Wobbly newborn lambs gambolling in the fields are one of the traditional signs of spring.
Crofter Ian Blackford, of Waternish on the Isle of Skye, has been busy lambing for the past couple of weeks, alongside his wife Ann.
But the Ross, Skye and Lochaber MP said the backlash of the Beast from the East has made lambing particularly challenging this year, with only a quarter of his flock giving birth so far.
“It’s been a bit of a challenge this year,” he said. “It’s been a bit slow, with only seven births out of 32 that went to tup.
“I think the weather has played its part because last week was very cold and they can control their hormones to some extent so I think some have held off.”
Mr Blackford said the slow lambing has been compounded by unusually large lambs this year making births difficult.
“The ewes have required an awful lot of care and attention,” he said. “Only one of seven has manged to deliver unaided and normally you would expect most to give birth unaided.
“The lambs have been very big this year. One of our two tups is new and he is a bit bigger than the ones we have had previously.
“We also have quite a few sheep giving birth for the first time this year and we have to help them, which is very physical work.”
The work doesn’t stop once the lambs are born, as they are vulnerable to attack from a number of predators.
Mr and Mrs Blackford have been keeping a 24-hour watch over the 10 acre croft to protect the newborns and their mothers from birds and foxes.
He said: “We’re keeping a constant watch and it’s a battle to make sure the lambs are not vulnerable.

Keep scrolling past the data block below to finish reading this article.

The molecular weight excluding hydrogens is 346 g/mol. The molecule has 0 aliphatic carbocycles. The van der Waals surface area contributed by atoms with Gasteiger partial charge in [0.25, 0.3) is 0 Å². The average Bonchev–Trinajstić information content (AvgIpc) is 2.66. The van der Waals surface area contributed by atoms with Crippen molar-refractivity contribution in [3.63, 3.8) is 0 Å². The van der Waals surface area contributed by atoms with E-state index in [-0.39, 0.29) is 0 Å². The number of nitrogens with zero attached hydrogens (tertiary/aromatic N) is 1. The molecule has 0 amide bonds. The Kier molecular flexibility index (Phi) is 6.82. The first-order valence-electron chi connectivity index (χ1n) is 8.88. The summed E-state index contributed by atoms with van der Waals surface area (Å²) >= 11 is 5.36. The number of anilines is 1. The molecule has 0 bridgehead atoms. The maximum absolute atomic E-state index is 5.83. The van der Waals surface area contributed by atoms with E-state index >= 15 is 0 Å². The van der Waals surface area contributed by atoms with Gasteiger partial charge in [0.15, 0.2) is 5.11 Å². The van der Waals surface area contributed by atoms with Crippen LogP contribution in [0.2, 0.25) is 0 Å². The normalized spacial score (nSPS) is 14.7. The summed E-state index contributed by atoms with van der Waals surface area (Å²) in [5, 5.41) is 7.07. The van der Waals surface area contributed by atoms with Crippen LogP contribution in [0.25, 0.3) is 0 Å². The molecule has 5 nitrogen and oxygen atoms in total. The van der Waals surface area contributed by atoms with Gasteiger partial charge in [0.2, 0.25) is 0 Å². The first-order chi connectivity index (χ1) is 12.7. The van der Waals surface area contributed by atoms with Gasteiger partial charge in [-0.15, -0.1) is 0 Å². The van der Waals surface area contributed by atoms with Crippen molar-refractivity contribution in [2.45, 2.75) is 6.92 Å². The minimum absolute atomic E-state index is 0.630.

“The crows are terrible because there are so many of them. They can be vicious – they will peck out the eyes and the tongues of the lambs so you have to be pretty vigilant.
“The other problem is foxes at night. We know we have a fox running around so we have to bring them into the paddock at the front of the house at night.”
But Mr Blackford said he and his wife were committed to the crofting life despite the difficulties.
“Ann’s family has been crofting for generations,” he said. “We’re sustaining a way of life and making sure there’s an effective use of the land.
“We need to keep people in these communities, keeping beasts on the land in these traditional crofting areas.
“It gives us a tie to the land and to the community and our culture.”
Rural Affairs Secretary Fergus Ewing said he was continuing to consult and would review the potential for new laws.
He said: “This government is determined not to allow crofting to be simply a relic of our past.
“Crofting must have a purpose and a role in our present and our future.
“That purpose is to support people to remain on the land and to bring people back to the land, with crofting also playing a role in creating a sustainable and productive environment in which people can live and work.
“To achieve this, crofting needs an effective regulatory and statutory framework.”